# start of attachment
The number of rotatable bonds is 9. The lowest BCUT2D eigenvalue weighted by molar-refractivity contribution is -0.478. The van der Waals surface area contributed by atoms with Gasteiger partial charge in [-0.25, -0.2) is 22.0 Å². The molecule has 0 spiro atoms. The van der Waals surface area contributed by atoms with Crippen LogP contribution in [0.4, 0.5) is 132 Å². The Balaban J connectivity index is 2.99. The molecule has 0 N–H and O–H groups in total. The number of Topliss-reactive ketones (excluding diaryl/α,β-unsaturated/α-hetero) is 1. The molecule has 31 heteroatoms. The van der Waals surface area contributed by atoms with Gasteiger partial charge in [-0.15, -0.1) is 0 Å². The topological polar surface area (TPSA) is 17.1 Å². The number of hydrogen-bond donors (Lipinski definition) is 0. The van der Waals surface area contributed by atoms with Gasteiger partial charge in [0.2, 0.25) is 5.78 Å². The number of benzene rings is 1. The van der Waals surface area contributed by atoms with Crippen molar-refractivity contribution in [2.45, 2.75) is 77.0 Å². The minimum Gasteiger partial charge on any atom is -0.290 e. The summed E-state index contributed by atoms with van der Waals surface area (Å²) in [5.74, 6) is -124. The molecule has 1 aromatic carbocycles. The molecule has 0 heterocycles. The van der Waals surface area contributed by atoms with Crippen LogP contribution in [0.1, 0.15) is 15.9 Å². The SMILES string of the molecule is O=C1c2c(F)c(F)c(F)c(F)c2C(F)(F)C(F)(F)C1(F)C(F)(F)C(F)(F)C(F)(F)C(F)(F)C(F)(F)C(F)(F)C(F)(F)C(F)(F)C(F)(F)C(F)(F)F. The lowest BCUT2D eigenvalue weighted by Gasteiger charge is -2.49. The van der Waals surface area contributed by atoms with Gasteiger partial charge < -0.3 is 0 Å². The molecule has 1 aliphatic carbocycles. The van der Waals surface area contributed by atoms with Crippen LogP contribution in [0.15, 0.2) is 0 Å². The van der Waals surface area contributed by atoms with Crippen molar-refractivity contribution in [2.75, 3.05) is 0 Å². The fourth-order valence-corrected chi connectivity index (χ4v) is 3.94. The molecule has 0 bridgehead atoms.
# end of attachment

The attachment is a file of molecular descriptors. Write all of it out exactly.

The number of rotatable bonds is 9. The lowest BCUT2D eigenvalue weighted by molar-refractivity contribution is -0.478. The van der Waals surface area contributed by atoms with Gasteiger partial charge in [-0.25, -0.2) is 22.0 Å². The molecule has 0 spiro atoms. The van der Waals surface area contributed by atoms with Crippen LogP contribution in [0.4, 0.5) is 132 Å². The Balaban J connectivity index is 2.99. The molecule has 0 N–H and O–H groups in total. The number of Topliss-reactive ketones (excluding diaryl/α,β-unsaturated/α-hetero) is 1. The molecule has 31 heteroatoms. The van der Waals surface area contributed by atoms with Gasteiger partial charge in [-0.15, -0.1) is 0 Å². The topological polar surface area (TPSA) is 17.1 Å². The number of hydrogen-bond donors (Lipinski definition) is 0. The van der Waals surface area contributed by atoms with Gasteiger partial charge in [0.2, 0.25) is 5.78 Å². The number of benzene rings is 1. The van der Waals surface area contributed by atoms with Crippen molar-refractivity contribution in [2.45, 2.75) is 77.0 Å². The minimum Gasteiger partial charge on any atom is -0.290 e. The summed E-state index contributed by atoms with van der Waals surface area (Å²) in [5.74, 6) is -124. The molecule has 1 aromatic carbocycles. The molecule has 0 heterocycles. The van der Waals surface area contributed by atoms with Crippen LogP contribution in [0.1, 0.15) is 15.9 Å². The SMILES string of the molecule is O=C1c2c(F)c(F)c(F)c(F)c2C(F)(F)C(F)(F)C1(F)C(F)(F)C(F)(F)C(F)(F)C(F)(F)C(F)(F)C(F)(F)C(F)(F)C(F)(F)C(F)(F)C(F)(F)F. The lowest BCUT2D eigenvalue weighted by Gasteiger charge is -2.49. The van der Waals surface area contributed by atoms with Gasteiger partial charge < -0.3 is 0 Å². The molecule has 1 aliphatic carbocycles. The van der Waals surface area contributed by atoms with Crippen LogP contribution in [0.15, 0.2) is 0 Å². The van der Waals surface area contributed by atoms with Crippen molar-refractivity contribution in [2.75, 3.05) is 0 Å². The fourth-order valence-corrected chi connectivity index (χ4v) is 3.94. The molecule has 0 bridgehead atoms.